A few months back, I read a tweet from Ilya Sutskever (OpenAI Chief Scientist) which stuck in my mind: “the long term goal is to build AGI that loves people the way parents love their children”. Was he serious?
Apparently yes. Later, the Yudkowsky “we’re all doomed” TIME magazine piece came out, and talk of AI regulation was everywhere, and the doomers were dominating the AI discourse.
Merits of the arguments aside, they were winning for two main reasons: first, everyone has been primed by years of Hollywood pessimism to think of killer robots and AI going rogue anyway, making AI doom a compelling viral meme. And second, they were appealing to governments to do something, which is music to the ears of many.
I’m glad to see more debate on these arguments, but it’s mostly on Twitter – e.g. here is Adam D’Angelo arguing that teaching AIs to respect human life will not be challenging. And I’ve never found the arguments for certain doom persuasive. So I wanted to write, publicly, about some ways in which AI might go well. When Angela at WIRED magazine asked if I wanted to write for them, this is what I pitched her. We ended up with my recent essay – The Case for Moral AI.
Writing this piece was challenging. I think it went through at least 10 rewrites. The piece had to work for laypeople; but there’s a lot of context you have to convey to a layperson on this topics. But I also wanted to avoid oversimplification or sensationalism. This balance turned out to be hard.
I decided the Waluigi Effect was an interesting hook into the broader issues – the “you can’t create an angel without also creating a demon, because a demon is just an angel with a ‘not’ before every operation” problem. This phenomenon had only been discussed on Twitter and LessWrong, and I thought a mainstream explanation of it would be fun.
I’d also noticed some funny links between it and psychoanalytic theory (Freud’s theory of taboo relies on a similar mechanism – the brain’s subconscious censor needs to know about what its censoring, which implies many horrors lurking in our subconscious…). So that connection was the beginning of it.
Still, I wasn’t able to go into the weeds on the various technical solutions to alignment as I wanted. Constitutional AI, is a clever mechanism by which we can train AIs, using feedback from AIs, to be more helpful and honest. Paul Christiano’s research agenda includes several approaches to alignment – scalable oversight, checks and balances, and others – all mentioned in the space of a paragraph, but all plausible and interesting paths. And I expect AI simulations to be a big part of testing AI agents.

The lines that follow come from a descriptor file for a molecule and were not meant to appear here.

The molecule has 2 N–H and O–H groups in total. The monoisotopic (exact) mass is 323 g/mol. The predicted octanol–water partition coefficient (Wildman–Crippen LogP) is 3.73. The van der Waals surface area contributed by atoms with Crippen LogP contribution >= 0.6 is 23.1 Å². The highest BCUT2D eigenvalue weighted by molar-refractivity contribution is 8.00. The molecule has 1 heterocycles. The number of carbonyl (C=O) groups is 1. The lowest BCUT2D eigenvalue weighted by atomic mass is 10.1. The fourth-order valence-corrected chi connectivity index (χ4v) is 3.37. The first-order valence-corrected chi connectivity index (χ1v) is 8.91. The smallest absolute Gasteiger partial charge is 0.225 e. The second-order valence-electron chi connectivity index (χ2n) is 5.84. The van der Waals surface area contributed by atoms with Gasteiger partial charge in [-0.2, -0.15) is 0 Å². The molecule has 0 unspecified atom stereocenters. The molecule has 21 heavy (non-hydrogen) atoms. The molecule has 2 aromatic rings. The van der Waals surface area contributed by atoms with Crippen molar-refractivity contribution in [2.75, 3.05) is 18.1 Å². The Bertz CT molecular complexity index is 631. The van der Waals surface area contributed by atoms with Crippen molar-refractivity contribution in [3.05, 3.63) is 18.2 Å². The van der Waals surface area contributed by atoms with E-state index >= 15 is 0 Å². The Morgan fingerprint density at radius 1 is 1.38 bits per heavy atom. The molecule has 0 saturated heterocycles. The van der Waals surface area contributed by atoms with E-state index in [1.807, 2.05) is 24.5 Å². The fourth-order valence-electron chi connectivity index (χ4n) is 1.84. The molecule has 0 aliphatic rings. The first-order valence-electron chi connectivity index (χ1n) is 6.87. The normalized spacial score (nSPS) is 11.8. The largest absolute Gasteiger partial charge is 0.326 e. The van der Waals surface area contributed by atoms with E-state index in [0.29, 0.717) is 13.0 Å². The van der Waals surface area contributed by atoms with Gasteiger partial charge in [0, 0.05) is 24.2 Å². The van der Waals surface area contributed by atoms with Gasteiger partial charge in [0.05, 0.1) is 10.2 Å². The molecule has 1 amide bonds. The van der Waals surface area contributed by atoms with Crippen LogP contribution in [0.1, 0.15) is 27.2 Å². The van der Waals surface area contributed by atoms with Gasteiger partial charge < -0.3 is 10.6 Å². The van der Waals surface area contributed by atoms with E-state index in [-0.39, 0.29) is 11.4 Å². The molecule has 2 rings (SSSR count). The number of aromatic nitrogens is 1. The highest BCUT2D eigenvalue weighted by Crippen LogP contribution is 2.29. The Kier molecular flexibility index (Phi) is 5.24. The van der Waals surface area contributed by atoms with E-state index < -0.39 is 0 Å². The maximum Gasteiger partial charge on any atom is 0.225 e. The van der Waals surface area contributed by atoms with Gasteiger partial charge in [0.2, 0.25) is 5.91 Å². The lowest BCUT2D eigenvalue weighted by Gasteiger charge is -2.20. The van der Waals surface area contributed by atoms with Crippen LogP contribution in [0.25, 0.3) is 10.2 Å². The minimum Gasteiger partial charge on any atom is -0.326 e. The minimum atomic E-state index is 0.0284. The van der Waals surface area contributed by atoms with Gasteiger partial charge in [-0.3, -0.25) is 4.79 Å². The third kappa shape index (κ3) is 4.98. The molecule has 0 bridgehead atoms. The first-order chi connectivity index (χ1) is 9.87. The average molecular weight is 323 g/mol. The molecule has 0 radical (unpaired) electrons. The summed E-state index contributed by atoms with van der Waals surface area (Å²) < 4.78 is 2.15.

Given all the constraints, I’m pleased with how it turned out. But I confess I’m excited to go back to plain old blogging, too; writing for a broader audience has trade-offs, and it’s fun to be obscure and let your people find you. Still, you can read it here:
Other miscellaneous notes:
I’m interested in analyses of how AI will affect Kaldor’s Facts. I found this old article (2014!) from Paul Christiano which does a first-pass analysis of this, but I’m curious if economists have better ideas. The facts here affect how we should feel about many of the normative questions involved (e.g. how desirable is widespread open-source AI vs. a future where 3-5 megacorps control AI? Will we really need UBI in the far future?)
After two months in Asia, I’m heading to London on Thursday and will be in the UK for the month of June. Let me know if you’d like to hang out – I’m considering organizing a meetup with Rohit, Matt Clifford, and some other friends.
I’m mostly trying to avoid writing code or doing technical side projects, since I plan to start doing serious idea exploration in Q4 anyway, so these few months are a nice opportunity to catch up on reading. Main readings this month have been Naipaul’s “Enigma of Arrival”, Shakespeare’s “Troilus and Cressida”, Coetzee’s “Waiting for the Barbarians”, Thurber’s “The Years With Ross” (on the early days of the New Yorker, a nice case study in how founder effects persist decades later), and “For Blood and Money”, a fun biopharma case study on the eccentric scientologist billionaire Bob Duggan and his company, Pharmacyclics. Reviews will come in the quarterly post as usual.
Taipei is a vastly underrated city: top-tier food, friendly warm people, and it’s on a tropical island so it’s beautiful. I recommend everyone visit. We went to Taroko Gorge, too, which was extraordinary. By contrast, Japan was choked with tourists this time around; Kyoto reminded me of Venice or Rome in how there were ten tourists for every native. (It’s still possible to have a great trip in Japan if you avoid the beaten path, and Tokyo remains one of the great world cities. But I’d urge everyone to visit Taiwan.)